After his final season in high school, Marcus Stroman was selected in the 18th round and 532nd overall by the Washington Nationals in the Major League Baseball Draft. But the Medford, N.Y. native opted to attend Duke and put his professional career on hold.
Three years later, rising senior Stroman has become the first Blue Devil to ever be selected in the first round of the MLB draft, going 22nd overall to the Toronto Blue Jays.
“I found out [watching on] TV. It was exciting. I had no idea until I saw it.” Stroman said. “They said my name, and it was just an unbelievable reaction from my family and friends.”
Stroman and the Blue Jays have until July 13 to agree on a contract. Stroman said he is hopeful he will sign and have the opportunity to play soon, although if the two teams cannot come to terms, Stroman will remain eligible to play his senior season at Duke.
“I hear Toronto is an unbelievable city, and I hear the fan base there is incredible. They’ve already been reaching out to me through Twitter,” Stroman said. “We’ll see what happens in the negotiation process through the next couple weeks.”
Interim head coach Edwin Thompson, however, said it is unlikely he will return because most first-round picks sign with their teams.
While at Duke, Stroman led NCAA pitchers with 136 strikeouts this season in 98.0 innings. He finished with a 2.39 ERA and held opposing batters to a .231 average, on his way to second-team All-America and first-team All-ACC honors.
Despite those strong numbers, Stroman played more in the field than as a pitcher when he first came to Duke, starting 47 games as primarily an outfielder his freshman season. He also pitched, however, compiling a 5.31 ERA.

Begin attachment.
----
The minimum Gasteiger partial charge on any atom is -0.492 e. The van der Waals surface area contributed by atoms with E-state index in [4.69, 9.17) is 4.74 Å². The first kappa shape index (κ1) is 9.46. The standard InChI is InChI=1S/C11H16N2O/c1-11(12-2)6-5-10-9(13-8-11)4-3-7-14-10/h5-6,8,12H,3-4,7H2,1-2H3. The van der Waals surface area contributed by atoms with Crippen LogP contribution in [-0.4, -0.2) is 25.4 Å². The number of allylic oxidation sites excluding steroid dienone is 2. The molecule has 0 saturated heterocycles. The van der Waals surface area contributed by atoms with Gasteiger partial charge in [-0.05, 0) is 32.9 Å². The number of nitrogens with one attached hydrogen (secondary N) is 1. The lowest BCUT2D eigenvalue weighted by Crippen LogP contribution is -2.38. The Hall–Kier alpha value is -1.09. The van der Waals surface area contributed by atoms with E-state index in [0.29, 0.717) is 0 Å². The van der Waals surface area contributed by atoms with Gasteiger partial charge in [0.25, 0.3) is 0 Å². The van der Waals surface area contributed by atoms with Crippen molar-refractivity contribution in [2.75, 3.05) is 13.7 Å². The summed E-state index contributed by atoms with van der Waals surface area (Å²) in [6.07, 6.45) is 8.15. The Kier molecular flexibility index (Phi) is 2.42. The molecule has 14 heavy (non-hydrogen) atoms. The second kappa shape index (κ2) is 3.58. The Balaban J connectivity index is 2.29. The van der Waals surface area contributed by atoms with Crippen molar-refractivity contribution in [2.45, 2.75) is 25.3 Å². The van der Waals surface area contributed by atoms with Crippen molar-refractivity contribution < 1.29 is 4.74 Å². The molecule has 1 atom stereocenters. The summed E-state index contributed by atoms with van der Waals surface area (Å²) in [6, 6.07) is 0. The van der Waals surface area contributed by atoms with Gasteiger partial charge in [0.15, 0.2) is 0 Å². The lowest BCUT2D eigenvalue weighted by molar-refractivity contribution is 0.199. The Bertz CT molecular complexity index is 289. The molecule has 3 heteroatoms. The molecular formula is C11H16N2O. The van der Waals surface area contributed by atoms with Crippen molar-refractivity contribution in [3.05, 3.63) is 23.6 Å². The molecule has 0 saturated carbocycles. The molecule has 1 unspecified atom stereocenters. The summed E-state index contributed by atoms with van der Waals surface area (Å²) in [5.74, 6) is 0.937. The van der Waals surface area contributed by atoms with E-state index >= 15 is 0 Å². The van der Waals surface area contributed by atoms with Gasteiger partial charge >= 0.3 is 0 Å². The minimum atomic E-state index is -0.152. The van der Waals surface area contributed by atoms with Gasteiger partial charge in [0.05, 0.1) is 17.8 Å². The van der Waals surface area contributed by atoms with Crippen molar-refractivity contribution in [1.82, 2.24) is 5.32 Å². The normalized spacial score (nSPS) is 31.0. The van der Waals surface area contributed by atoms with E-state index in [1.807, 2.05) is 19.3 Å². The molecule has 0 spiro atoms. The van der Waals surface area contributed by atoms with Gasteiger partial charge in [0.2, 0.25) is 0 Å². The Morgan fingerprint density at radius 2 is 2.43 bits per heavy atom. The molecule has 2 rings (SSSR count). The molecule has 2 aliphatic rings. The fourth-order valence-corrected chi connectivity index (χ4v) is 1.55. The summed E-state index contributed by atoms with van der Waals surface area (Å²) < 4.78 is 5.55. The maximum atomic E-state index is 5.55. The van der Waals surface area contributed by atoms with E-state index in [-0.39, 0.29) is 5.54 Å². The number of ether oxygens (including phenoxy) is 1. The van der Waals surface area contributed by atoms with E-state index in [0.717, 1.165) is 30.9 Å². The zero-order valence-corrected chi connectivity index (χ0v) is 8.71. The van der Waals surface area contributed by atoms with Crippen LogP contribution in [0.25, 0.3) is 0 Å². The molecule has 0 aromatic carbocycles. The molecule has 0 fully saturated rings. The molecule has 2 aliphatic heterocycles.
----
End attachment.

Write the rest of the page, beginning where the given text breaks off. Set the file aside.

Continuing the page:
As a sophomore, he established himself as an elite pitcher, playing less in the field and registering a 2.80 ERA as both a starter and reliever. This past season, all 14 of his appearances were as a starter, although professional scouts have speculated he could end up as a relief pitcher professionally because of his 5-foot-9 frame, considered small for a professional pitcher.
“Just coming to a place like Duke and being the first-first rounder hopefully will set a trend for years to come,” Stroman said.
Thompson, who served as a recruiting coordinator before head coach Sean McNally resigned last week, believes the attention Stroman has brought to the Duke program could be important for building the Blue Devil brand.
“No question it has helped, and it’s definitely something we sell. It’s an important piece,” Thompson said. “It’s one of those deals with people similar to him—we recruit a lot of two-way players—and it helps sell that fact and opportunity.”
Incoming freshman James Marvel, committed to play baseball at Duke next year, may seek to replicate Stroman’s collegiate path. A two-way player like Stroman, playing both shortstop and first base in addition to pitching, Marvel is a highly-touted recruit from Moraga, Calif. and was selected in the 37th round of this year’s draft by the Minnesota Twins.
Marvel’s father, John, confirmed in a phone interview that his son will opt to play at Duke instead of signing with the Twins.
“I think anybody understands at this point in the draft that’s the best decision for them,” Thompson said.
Ranked the No. 74 recruit in the country according to ESPN.com, Marvel would have been selected higher in the draft if not for his strong commitment to the Blue Devils.
The 6-foot-3 right-hander projects to be a fixture in the Duke starting rotation for the next three seasons, featuring a hard fastball and potential to develop his off-speed pitches.
And, when Marvel will be eligible for the draft again three years from now, he might be able to look back on his time at Duke see he has made the same progress up draft boards the way Stroman did.
“It feels like all the hard work I put in over the past few years has paid off,” Stroman said. “I love Duke. I wouldn’t have wanted to go to any other school academically or athletically.”